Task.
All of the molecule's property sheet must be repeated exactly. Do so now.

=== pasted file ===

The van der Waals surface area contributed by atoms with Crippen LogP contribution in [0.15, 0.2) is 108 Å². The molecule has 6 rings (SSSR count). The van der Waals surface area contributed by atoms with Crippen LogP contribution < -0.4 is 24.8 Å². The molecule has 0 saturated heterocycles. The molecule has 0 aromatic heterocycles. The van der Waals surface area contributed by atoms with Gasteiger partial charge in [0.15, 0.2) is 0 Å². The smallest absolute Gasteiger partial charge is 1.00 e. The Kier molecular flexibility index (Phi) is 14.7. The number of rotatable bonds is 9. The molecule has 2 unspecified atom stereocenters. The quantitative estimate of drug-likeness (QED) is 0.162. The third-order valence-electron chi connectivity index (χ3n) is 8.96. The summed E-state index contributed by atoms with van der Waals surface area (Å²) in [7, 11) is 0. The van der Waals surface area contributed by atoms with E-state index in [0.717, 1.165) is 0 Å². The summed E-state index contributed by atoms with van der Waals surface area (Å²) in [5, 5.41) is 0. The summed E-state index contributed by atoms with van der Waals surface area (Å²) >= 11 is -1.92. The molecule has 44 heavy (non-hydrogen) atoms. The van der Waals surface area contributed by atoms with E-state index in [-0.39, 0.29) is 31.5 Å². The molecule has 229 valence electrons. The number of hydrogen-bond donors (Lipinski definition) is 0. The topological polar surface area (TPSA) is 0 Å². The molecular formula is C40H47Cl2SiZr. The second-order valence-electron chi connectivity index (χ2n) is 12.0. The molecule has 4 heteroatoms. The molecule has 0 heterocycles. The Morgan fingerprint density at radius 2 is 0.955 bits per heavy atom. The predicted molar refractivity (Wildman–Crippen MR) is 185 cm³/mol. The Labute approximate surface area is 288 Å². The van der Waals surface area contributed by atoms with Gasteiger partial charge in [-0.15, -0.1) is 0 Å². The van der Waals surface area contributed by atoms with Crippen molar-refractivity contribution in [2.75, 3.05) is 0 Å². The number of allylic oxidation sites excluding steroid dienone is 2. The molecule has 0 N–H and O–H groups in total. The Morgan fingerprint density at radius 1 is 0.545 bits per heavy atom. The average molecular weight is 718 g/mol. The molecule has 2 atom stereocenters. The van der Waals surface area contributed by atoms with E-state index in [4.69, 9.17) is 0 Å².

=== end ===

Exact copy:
The van der Waals surface area contributed by atoms with Crippen LogP contribution in [0.15, 0.2) is 108 Å². The molecule has 6 rings (SSSR count). The van der Waals surface area contributed by atoms with Crippen LogP contribution < -0.4 is 24.8 Å². The molecule has 0 saturated heterocycles. The molecule has 0 aromatic heterocycles. The van der Waals surface area contributed by atoms with Gasteiger partial charge in [0.15, 0.2) is 0 Å². The smallest absolute Gasteiger partial charge is 1.00 e. The Kier molecular flexibility index (Phi) is 14.7. The number of rotatable bonds is 9. The molecule has 2 unspecified atom stereocenters. The quantitative estimate of drug-likeness (QED) is 0.162. The third-order valence-electron chi connectivity index (χ3n) is 8.96. The summed E-state index contributed by atoms with van der Waals surface area (Å²) in [7, 11) is 0. The van der Waals surface area contributed by atoms with E-state index in [0.717, 1.165) is 0 Å². The summed E-state index contributed by atoms with van der Waals surface area (Å²) in [5, 5.41) is 0. The summed E-state index contributed by atoms with van der Waals surface area (Å²) >= 11 is -1.92. The molecule has 44 heavy (non-hydrogen) atoms. The van der Waals surface area contributed by atoms with E-state index in [-0.39, 0.29) is 31.5 Å². The molecule has 229 valence electrons. The number of hydrogen-bond donors (Lipinski definition) is 0. The topological polar surface area (TPSA) is 0 Å². The molecular formula is C40H47Cl2SiZr. The second-order valence-electron chi connectivity index (χ2n) is 12.0. The molecule has 4 heteroatoms. The molecule has 0 heterocycles. The Morgan fingerprint density at radius 2 is 0.955 bits per heavy atom. The predicted molar refractivity (Wildman–Crippen MR) is 185 cm³/mol. The Labute approximate surface area is 288 Å². The van der Waals surface area contributed by atoms with Gasteiger partial charge in [-0.15, -0.1) is 0 Å². The van der Waals surface area contributed by atoms with Crippen molar-refractivity contribution in [2.75, 3.05) is 0 Å². The number of allylic oxidation sites excluding steroid dienone is 2. The molecule has 0 N–H and O–H groups in total. The Morgan fingerprint density at radius 1 is 0.545 bits per heavy atom. The average molecular weight is 718 g/mol. The molecule has 2 atom stereocenters. The van der Waals surface area contributed by atoms with E-state index in [4.69, 9.17) is 0 Å².